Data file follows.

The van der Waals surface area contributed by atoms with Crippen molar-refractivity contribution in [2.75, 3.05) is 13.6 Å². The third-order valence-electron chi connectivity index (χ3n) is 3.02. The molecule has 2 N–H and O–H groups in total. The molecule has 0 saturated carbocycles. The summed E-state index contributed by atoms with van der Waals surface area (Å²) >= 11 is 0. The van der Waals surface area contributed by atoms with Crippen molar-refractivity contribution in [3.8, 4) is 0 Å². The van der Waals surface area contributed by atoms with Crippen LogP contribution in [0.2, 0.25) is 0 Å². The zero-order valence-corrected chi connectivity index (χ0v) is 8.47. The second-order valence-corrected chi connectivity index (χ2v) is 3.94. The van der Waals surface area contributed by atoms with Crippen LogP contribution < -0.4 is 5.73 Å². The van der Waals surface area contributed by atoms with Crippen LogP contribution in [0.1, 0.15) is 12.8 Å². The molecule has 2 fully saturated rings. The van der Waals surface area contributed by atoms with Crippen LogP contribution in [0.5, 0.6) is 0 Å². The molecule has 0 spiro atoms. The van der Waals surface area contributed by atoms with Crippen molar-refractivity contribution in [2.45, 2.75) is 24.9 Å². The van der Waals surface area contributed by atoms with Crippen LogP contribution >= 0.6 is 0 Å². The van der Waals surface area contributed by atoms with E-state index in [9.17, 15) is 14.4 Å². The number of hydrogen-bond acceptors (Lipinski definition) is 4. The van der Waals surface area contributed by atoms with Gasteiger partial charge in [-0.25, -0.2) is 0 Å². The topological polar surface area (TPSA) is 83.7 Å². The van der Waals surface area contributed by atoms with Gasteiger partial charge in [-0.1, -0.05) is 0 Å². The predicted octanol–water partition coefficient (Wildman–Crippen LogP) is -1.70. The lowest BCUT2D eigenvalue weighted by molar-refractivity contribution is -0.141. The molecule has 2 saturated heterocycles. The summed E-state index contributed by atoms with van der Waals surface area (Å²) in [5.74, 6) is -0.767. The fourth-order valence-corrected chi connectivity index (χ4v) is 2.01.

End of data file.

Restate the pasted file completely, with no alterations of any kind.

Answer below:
The van der Waals surface area contributed by atoms with Crippen molar-refractivity contribution in [2.75, 3.05) is 13.6 Å². The third-order valence-electron chi connectivity index (χ3n) is 3.02. The molecule has 2 N–H and O–H groups in total. The molecule has 0 saturated carbocycles. The summed E-state index contributed by atoms with van der Waals surface area (Å²) >= 11 is 0. The van der Waals surface area contributed by atoms with Crippen molar-refractivity contribution in [3.8, 4) is 0 Å². The van der Waals surface area contributed by atoms with Crippen LogP contribution in [0.2, 0.25) is 0 Å². The zero-order valence-corrected chi connectivity index (χ0v) is 8.47. The second-order valence-corrected chi connectivity index (χ2v) is 3.94. The van der Waals surface area contributed by atoms with Crippen LogP contribution < -0.4 is 5.73 Å². The van der Waals surface area contributed by atoms with Crippen LogP contribution in [0.1, 0.15) is 12.8 Å². The molecule has 2 fully saturated rings. The van der Waals surface area contributed by atoms with Crippen LogP contribution in [0.5, 0.6) is 0 Å². The molecule has 0 spiro atoms. The van der Waals surface area contributed by atoms with Crippen molar-refractivity contribution in [2.45, 2.75) is 24.9 Å². The van der Waals surface area contributed by atoms with Crippen LogP contribution >= 0.6 is 0 Å². The van der Waals surface area contributed by atoms with E-state index in [9.17, 15) is 14.4 Å². The number of hydrogen-bond acceptors (Lipinski definition) is 4. The van der Waals surface area contributed by atoms with Gasteiger partial charge in [-0.25, -0.2) is 0 Å². The topological polar surface area (TPSA) is 83.7 Å². The van der Waals surface area contributed by atoms with Gasteiger partial charge in [-0.1, -0.05) is 0 Å². The predicted octanol–water partition coefficient (Wildman–Crippen LogP) is -1.70. The lowest BCUT2D eigenvalue weighted by molar-refractivity contribution is -0.141. The molecule has 2 saturated heterocycles. The summed E-state index contributed by atoms with van der Waals surface area (Å²) in [5.74, 6) is -0.767. The fourth-order valence-corrected chi connectivity index (χ4v) is 2.01.